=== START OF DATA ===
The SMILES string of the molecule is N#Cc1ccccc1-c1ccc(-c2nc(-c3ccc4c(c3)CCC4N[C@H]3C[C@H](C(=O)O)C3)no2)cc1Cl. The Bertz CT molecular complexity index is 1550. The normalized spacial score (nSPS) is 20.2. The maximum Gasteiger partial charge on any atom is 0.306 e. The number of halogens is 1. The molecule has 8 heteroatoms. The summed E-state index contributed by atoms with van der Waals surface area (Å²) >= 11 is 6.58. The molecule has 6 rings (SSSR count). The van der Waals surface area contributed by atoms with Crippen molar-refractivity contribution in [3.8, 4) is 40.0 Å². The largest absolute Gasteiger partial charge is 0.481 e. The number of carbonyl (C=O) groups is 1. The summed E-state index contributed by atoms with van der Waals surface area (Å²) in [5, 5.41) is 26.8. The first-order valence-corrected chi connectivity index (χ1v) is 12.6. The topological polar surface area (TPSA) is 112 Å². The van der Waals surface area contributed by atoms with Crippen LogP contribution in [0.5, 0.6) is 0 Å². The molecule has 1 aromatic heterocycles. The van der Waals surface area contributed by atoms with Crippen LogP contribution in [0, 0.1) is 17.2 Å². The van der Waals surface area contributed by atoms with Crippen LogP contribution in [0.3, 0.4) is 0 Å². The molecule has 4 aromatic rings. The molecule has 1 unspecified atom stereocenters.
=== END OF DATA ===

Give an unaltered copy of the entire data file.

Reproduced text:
The SMILES string of the molecule is N#Cc1ccccc1-c1ccc(-c2nc(-c3ccc4c(c3)CCC4N[C@H]3C[C@H](C(=O)O)C3)no2)cc1Cl. The Bertz CT molecular complexity index is 1550. The normalized spacial score (nSPS) is 20.2. The maximum Gasteiger partial charge on any atom is 0.306 e. The number of halogens is 1. The molecule has 8 heteroatoms. The summed E-state index contributed by atoms with van der Waals surface area (Å²) >= 11 is 6.58. The molecule has 6 rings (SSSR count). The van der Waals surface area contributed by atoms with Crippen molar-refractivity contribution in [3.8, 4) is 40.0 Å². The largest absolute Gasteiger partial charge is 0.481 e. The number of carbonyl (C=O) groups is 1. The summed E-state index contributed by atoms with van der Waals surface area (Å²) in [5, 5.41) is 26.8. The first-order valence-corrected chi connectivity index (χ1v) is 12.6. The topological polar surface area (TPSA) is 112 Å². The van der Waals surface area contributed by atoms with Crippen LogP contribution in [0.5, 0.6) is 0 Å². The molecule has 1 aromatic heterocycles. The van der Waals surface area contributed by atoms with Crippen LogP contribution in [0, 0.1) is 17.2 Å². The van der Waals surface area contributed by atoms with Crippen LogP contribution in [0.3, 0.4) is 0 Å². The molecule has 4 aromatic rings. The molecule has 1 unspecified atom stereocenters.